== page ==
Common Thoughts 7


In 2009 author Stephen King wrote a novel titled Under the Dome. If you didn’t read his book you had a chance to see something of it on CBS Television in a two-year series run. Basically, it’s a story of a glass-like impenetrable dome that falls down over a fictional town. This sort of visually represents my thinking about my perception of reality. My dome however is not transparent but mirror-like and it’s here we see a riddle in a mirror.

I need to be careful, however, with my terms. This is me looking at my dome experience calling this my reality because it’s what I see the clearest. I’m not limited to seeing only what’s inside my bubble, I have some sight of a larger Reality outside my limited world. While looking on all this sometimes I think of them as two realities, but if I take God’s perspective it’s only one Reality. In truth, there is my experience of my reality (with a small “r”) and God’s Reality (with a capital “R”). For God there is only one Reality. This is important.

I realize I’m getting a bit technical, but understanding this (at least for me, the philosopher) on a philosophical level authenticates me understanding this on a personal, emotional level. However I experience this truth it’s the Reality from which all truth derives. It’s Truth whether I’m a dummy or a genius, whether I understand it or not.

I have to settle this issue for me to settle any Truth.

I’m going to come back to my bubble/dome world but I want to take another stab at God’s world because it explains some things about my world.

The question that always worried me (philosophically) was when in God’s timeline did he create earth? Silly question, I accept, but inquiring minds want to know. Implied in my question is the belief that there was a God’s Kingdom before the earth was created. God didn’t come into existence when the earth was formed and the begging question becomes what is that Kingdom like? Excellent question. Problem is, we don’t have access to that information. If you are God there is a very good reason for his silence. I’ll get to that.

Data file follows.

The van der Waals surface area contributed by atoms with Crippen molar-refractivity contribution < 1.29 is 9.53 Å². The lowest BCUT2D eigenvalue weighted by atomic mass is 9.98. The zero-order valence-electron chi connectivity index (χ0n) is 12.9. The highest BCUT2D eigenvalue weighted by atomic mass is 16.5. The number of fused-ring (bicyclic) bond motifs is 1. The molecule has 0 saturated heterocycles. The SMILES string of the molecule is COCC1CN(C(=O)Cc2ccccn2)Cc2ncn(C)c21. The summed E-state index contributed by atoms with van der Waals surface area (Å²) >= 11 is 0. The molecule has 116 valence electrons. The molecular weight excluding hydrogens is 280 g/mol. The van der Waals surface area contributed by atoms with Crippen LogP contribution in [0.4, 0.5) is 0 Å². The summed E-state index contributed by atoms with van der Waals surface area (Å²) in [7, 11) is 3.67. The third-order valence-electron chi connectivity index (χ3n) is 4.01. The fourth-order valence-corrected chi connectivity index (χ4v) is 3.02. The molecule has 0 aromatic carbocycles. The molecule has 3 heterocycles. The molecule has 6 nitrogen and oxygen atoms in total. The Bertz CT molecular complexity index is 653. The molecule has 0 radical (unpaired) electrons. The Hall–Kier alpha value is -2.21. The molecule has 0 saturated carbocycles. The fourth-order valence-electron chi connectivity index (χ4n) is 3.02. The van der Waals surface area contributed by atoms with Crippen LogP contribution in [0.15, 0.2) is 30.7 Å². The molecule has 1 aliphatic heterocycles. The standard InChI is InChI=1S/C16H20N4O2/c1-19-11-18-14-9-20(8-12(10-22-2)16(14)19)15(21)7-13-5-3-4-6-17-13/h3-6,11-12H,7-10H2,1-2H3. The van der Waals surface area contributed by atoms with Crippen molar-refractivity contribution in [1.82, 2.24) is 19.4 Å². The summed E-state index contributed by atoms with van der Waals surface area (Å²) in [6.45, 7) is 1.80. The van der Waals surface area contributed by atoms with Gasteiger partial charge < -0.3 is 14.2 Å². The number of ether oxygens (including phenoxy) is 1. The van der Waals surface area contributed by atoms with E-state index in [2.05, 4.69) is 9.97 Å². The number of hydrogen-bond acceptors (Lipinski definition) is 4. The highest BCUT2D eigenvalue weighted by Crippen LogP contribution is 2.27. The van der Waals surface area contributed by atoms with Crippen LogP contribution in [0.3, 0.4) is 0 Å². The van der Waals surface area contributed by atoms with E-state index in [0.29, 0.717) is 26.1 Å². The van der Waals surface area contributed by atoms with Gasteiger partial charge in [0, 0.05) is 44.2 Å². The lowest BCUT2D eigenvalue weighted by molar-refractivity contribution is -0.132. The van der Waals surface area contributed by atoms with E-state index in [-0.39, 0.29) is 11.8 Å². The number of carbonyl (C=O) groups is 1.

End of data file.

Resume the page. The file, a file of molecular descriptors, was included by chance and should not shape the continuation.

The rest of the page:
Let me say that I finally found peace when God created our reality inside his Reality. It was settled when I finally understood time, that it wasn’t real. Time is our reality, it’s not God’s Reality. Dr. Michael Guillen, former ABC News Science Editor and Harvard physics instructor wrote this in his book, Amazing Truths: How Science and the Bible Agree, quoting Augustine of Hippo: “What then is time? If no one asks me, I know what it is. [Yet] if I wish to explain it to him who asks, I don’t know.”

Time means everything to me in my bubble reality and we argue whether it’s cyclical or linear and it’s an important argument. But my understanding of time doesn’t serve me in my understanding God’s world, in fact it betrays me. I’ll be honest, I’ve had a hard time thinking of time as not real. I could intellectually understand it, but I couldn’t emotionally grasp it.

Time has meaning only when there is a beginning and an ending. Time is a way of measuring the distance between the two. If God has no beginning and no ending then there is no measurement between the two because there is no two events.

We point up into the air and say that’s up. We point down to the ground and say that’s down. We live on a giant ball and we say the top is north and the bottom is south. None of this is real. It makes sense for us to do this, have an up and down but in an endless expanse of sky who is to say which direction is up or down. We give it meaning for our limited purposes but beyond that it has no meaning. And so, time without reference has no meaning, so when were we created in God’s time has no meaning. God can know our past, present, and future even though for us our future hasn’t happened. It’s not about time for God.

There is one aspect of time that is real and will never change, we will always and forever have a beginning. Granted, if there is no ending it doesn’t count for much. If God existed eternally, and without the measurement of time this is possible, and he created us to be part of his world, why does he keep so much of it from us? I’m going to attempt an answer here, for my own sake at least, but first I have to comment on a recent controversy going on in part of the church.